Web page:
Will Closing a Credit Card Help My FICO Score?

The short answer is no. We never recommend closing a credit card for the sole purpose of raising your FICO Score. The decision to close down credit cards depends on your reasons for taking this action.

This may sound a bit counter-intuitive; after all, cleaning up your credit profile by getting rid of old or unused credit cards sounds like a good idea - and it may be from an overall credit management perspective. If you are tempted to charge more than you should just because you have more availability to credit, then getting rid of that temptation by closing some credit cards might be your best course of action.

However, your FICO Score takes into consideration something called a Credit Utilization Ratio. This ratio looks at your total used credit in relation to your total available credit; the higher this ratio is, the more it can negatively affect your score. So, by closing an old or unused card, you are essentially wiping away some of your available credit and there by increasing your credit utilization ratio.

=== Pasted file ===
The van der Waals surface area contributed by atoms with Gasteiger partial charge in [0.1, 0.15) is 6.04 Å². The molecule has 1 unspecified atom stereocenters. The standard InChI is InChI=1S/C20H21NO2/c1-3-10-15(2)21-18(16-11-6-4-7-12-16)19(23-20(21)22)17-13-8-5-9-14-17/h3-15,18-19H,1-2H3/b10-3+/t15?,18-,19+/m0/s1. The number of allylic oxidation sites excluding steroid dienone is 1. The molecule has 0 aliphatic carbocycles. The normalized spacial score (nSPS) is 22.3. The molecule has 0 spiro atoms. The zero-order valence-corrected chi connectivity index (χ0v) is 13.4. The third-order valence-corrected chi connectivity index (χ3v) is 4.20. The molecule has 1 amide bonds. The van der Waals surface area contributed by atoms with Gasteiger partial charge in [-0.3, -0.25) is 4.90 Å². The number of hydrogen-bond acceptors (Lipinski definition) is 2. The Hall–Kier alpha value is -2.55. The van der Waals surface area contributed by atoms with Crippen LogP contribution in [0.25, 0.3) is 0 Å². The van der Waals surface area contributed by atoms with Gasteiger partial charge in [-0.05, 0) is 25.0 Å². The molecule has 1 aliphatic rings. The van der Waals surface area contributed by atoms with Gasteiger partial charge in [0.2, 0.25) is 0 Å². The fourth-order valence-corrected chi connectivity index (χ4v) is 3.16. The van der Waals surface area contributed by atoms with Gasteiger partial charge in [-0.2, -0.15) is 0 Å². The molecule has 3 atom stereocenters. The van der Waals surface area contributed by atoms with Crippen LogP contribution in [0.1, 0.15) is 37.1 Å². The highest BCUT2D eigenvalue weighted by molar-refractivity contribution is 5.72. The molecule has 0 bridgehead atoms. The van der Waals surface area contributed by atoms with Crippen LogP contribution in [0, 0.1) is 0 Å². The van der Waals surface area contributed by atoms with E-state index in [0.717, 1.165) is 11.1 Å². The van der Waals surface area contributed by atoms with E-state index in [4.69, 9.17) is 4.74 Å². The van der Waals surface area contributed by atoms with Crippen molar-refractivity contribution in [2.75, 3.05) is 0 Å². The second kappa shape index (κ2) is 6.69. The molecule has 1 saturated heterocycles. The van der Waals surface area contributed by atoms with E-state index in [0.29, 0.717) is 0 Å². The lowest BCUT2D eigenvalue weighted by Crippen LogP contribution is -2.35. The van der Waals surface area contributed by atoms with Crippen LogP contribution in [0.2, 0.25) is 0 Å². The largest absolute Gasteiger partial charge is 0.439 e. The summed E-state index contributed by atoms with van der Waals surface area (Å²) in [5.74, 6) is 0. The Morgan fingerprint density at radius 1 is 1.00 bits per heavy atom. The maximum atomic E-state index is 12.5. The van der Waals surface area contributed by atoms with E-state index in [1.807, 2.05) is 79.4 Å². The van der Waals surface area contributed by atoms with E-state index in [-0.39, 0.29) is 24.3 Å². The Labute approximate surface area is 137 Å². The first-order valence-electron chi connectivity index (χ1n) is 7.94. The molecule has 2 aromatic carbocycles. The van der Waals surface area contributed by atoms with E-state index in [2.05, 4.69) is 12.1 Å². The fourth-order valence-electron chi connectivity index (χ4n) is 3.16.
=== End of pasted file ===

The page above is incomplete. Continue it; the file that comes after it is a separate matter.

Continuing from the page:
It's a bit tricky, so here's an example:

Say you have 3 credit cards. Credit card A has a $500 balance and a $2000 credit limit. Credit card B is an unused card with a zero balance and a $3000 limit. Credit card C has a $1,500 balance and a $1,500 limit:

Card Balance Limit
A 500 2000
B 0 3000
C 1500 1500

In this scenario your Credit Utilization Ratio looks like this:

Card Balance Limit
A 500 2000
B 0 3000
C 1500 1500
Total 2000 6500

Credit Utilization Ratio: 30% = 2000/6500

Now, if you decide to close credit card B because it's an old card that you never use, this is how your credit utilization ratio would look like:

Card Balance Limit
A 500 2000
C 1500 1500
Total 2000 3500

Credit Utilization Ratio: 57% = 2000/3500

See that your Credit Utilization Ratio rose from 30% to 57% by closing the unused credit card?

Some reasons you might have for closing an account:

  1. Are you applying for credit and is the loan officer instructing you to take this action in order to pass the lender's criteria? Then, it may make sense to take this action.
  2. Are you taking this action as a means to "self-regulate" temptations you may have to use that card in the future? If so, it may make sense to take this action.
  3. Are you trying to get negative items on that credit card from being counted? That won't work because FICO Scores still consider payment history and balances on accounts with a closed status.
  4. Are you taking this action to try to increase your FICO Scores? If so, you may want to reconsider doing so because closing down $0 balance credit cards could potentially decrease your FICO Scores.

The decision to close down inactive or infrequently used credit cards should be carefully evaluated before taking that action. Be forewarned that an action to close down $0 balance or inactive cards will not increase your FICO Scores, and could potentially result in a score decrease.